Mars Mission From U.A.E. to Arrive and Orbit Red Planet

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The first in a parade of three new visitors to Mars arrives Tuesday when a robotic probe named Hope, the first interplanetary mission undertaken by an Arab nation, is to enter orbit.

For people in the United Arab Emirates, just getting there has become a source of pride. Over the weekend, a number of prominent buildings and monuments in the wealthy oil country, which is about the size of Maine, were lit up in red in honor of Mars, the red planet.

“From the U.A.E. government’s perspective, basically 90 percent of this mission has been achieved successfully,” said Omran Sharaf, the project manager of Hope.

For the remaining 10 percent, there is now little to do but watch and wait as the spacecraft executes instructions already loaded into its computer.

Sarah al-Amiri, who leads the science portion of the mission, said she had felt a full of range of emotions when the spacecraft was launched last summer. But now as it approaches Mars, “This is further intensifying them,” she said.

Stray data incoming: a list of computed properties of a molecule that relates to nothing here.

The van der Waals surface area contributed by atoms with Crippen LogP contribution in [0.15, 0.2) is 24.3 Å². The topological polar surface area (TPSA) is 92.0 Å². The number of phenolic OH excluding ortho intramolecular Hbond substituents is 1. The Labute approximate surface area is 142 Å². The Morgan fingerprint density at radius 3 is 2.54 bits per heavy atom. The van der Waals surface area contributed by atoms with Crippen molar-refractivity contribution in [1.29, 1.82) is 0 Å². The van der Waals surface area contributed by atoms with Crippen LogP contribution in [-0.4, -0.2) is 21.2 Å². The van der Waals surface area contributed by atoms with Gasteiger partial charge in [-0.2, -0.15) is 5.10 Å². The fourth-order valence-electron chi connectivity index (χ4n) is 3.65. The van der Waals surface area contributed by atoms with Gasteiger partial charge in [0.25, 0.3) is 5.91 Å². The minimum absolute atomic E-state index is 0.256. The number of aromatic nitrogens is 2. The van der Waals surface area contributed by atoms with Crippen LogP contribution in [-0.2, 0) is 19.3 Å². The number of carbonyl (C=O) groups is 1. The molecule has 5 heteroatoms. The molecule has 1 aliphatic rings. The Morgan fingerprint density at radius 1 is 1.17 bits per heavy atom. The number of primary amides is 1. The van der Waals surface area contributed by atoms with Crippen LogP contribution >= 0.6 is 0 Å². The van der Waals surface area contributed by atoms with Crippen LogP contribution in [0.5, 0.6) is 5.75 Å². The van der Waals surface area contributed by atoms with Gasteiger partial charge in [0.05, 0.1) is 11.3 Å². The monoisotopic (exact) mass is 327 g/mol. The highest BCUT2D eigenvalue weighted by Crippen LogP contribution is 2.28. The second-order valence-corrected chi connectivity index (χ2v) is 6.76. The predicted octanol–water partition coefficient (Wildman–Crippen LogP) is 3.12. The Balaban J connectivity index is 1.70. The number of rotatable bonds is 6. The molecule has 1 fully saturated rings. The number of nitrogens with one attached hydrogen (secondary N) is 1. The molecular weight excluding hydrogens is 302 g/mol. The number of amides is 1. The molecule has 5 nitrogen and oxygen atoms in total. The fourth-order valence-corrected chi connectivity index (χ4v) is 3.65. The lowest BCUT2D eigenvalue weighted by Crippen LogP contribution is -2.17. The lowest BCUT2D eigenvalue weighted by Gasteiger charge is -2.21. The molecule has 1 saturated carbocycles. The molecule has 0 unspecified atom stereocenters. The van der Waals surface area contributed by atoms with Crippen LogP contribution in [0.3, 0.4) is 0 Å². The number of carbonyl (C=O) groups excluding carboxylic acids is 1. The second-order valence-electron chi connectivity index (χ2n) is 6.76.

Once in orbit, the spacecraft can begin its study of the red planet’s atmosphere and weather.

But if some problem with the spacecraft causes it to miss Mars and sail off into the solar system, that would most likely be the end of the mission. “If you don’t arrive, you don’t arrive,” Ms. al-Amiri said.

On Tuesday at 7:42 p.m. in the U.A.E. — 10:42 a.m. Eastern time — controllers at the mission operations center in Dubai will receive word from the spacecraft that it has started firing thrusters to slow itself down and allow it to fall into the thrall of the gravity of Mars.

Because it will take 11 minutes for the radio signal to travel to Earth from Mars, the thruster firing will actually have started 11 minutes earlier, and if anything has gone wrong, it will already be too late.

Twenty-seven minutes later, the thrusters will shut off. Five minutes after the end of the firing, the spacecraft will pass behind Mars and be out of contact for 15 minutes. When it re-emerges, controllers can confirm whether it is zipping along a highly elliptical path around Mars.

Ms. al-Amiri said the mission had also spurred wider interest in space, with people in the U.A.E. asking questions like why is there a delay in communications between Earth and Mars and why is it hard to enter orbit.

“It’s been excellent to further science communication with the general public and gain an understanding in an area which was largely ignored, not only within the country, but within the region,” Ms. al-Amiri said. “It wasn’t something that was a topic of conversation.”

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